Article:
I am so tired of hearing people discuss what the CPS are not doing! Maybe it is time for the City Council and the residents of Charlottetown show the police officers that are out on the streets the respect and gratitude that they deserve. Maybe money should be spent on a traffic unit instead of on GPS's that monitor the CPS cars to see if they leave city limits(not for safety) or antique cars or wooden statues! Think about the City Council and the residents of Charlottetown as the employers and the Police Officers as the employees....if you were always hearing about what a bad job you were doing would you want to do a better job? For people who don't appreciate you, yell at you, threaten you and your family, and say things in the media constantly about what is lacking and what has been done wrong? Think about it...

  • Garth Staples
    November 15, 2011 - 10:34

    The 'calming device' ( obstruction to orderly movement of traffic) on Ambrose St certainly didn't contribute to less tickets being issued. Was there ever a speeding ticket issued on Ambrose?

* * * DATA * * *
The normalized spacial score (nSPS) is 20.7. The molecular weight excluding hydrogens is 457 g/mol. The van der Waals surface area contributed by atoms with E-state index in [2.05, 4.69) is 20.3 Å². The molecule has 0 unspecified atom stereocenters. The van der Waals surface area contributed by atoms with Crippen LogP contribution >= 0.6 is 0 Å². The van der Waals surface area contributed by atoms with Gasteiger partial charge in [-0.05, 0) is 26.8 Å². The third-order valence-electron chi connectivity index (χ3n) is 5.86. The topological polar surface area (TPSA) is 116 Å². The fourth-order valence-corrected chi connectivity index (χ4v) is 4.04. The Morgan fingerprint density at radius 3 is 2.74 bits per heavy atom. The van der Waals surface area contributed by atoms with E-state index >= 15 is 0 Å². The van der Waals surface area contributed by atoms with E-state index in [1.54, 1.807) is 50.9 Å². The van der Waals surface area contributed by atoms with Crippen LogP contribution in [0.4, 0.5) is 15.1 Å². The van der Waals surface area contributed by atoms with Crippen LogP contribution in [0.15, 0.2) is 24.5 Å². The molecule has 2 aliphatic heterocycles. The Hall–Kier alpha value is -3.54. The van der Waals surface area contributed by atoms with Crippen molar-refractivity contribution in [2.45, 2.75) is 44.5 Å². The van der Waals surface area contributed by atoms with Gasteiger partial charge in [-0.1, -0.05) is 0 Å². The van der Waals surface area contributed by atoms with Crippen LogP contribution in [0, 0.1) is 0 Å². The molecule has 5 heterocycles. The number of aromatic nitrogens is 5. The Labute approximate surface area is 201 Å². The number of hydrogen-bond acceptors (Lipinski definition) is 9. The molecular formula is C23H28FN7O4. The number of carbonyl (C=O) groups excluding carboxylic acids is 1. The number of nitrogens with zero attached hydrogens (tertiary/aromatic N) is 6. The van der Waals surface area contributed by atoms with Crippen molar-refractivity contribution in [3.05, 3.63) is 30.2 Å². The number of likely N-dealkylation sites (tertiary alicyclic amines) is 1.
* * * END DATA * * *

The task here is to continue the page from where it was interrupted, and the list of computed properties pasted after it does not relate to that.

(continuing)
• Gerry
    November 15, 2011 - 10:12

    Is it possible the report was flawed, e.g. inappropriate cuts, miscalculation in terms of the re-direction of human resources, lack of human resources? Maybe it's time city council revisits the "recommendations" and analyses the feasibility of those which have been or should have been implemented???

  • Radar Alert
    November 15, 2011 - 09:51

    Any motorist travelling 5km/h over th elimit willb e ticketed to make up the shortfall - guaranteed... Good luck residents of CharlieTown!!!

  • Quiet Observer
    November 15, 2011 - 09:39

    Problem areas? Try University Avenue from UPEI to Staples!

    • Rob
      November 15, 2011 - 10:31

      What's this fixation on the number of speeding tickets? The city needs to ask itself what percentage of collisions are a sole result of speeding, and how many collisions are a result of other types of traffic infractions. (Failure to yield the right of way at intersections, illegal and improper lane changes, tailgating and driving around with an animal on your lap or hanging out your driver's door window). Most studies I've read list speeding as the sole cause of collision in the single digit percentages. Does it make sense that the vast majority of tickets are for speeding, when it by itself, results in very few accidents? Put the resources where they are needed. When was the last time someone received a ticket for driving in the left lane on the bypass? ( Dear PEI drivers - If someone is passing you on the right then your in the wrong lane ! ).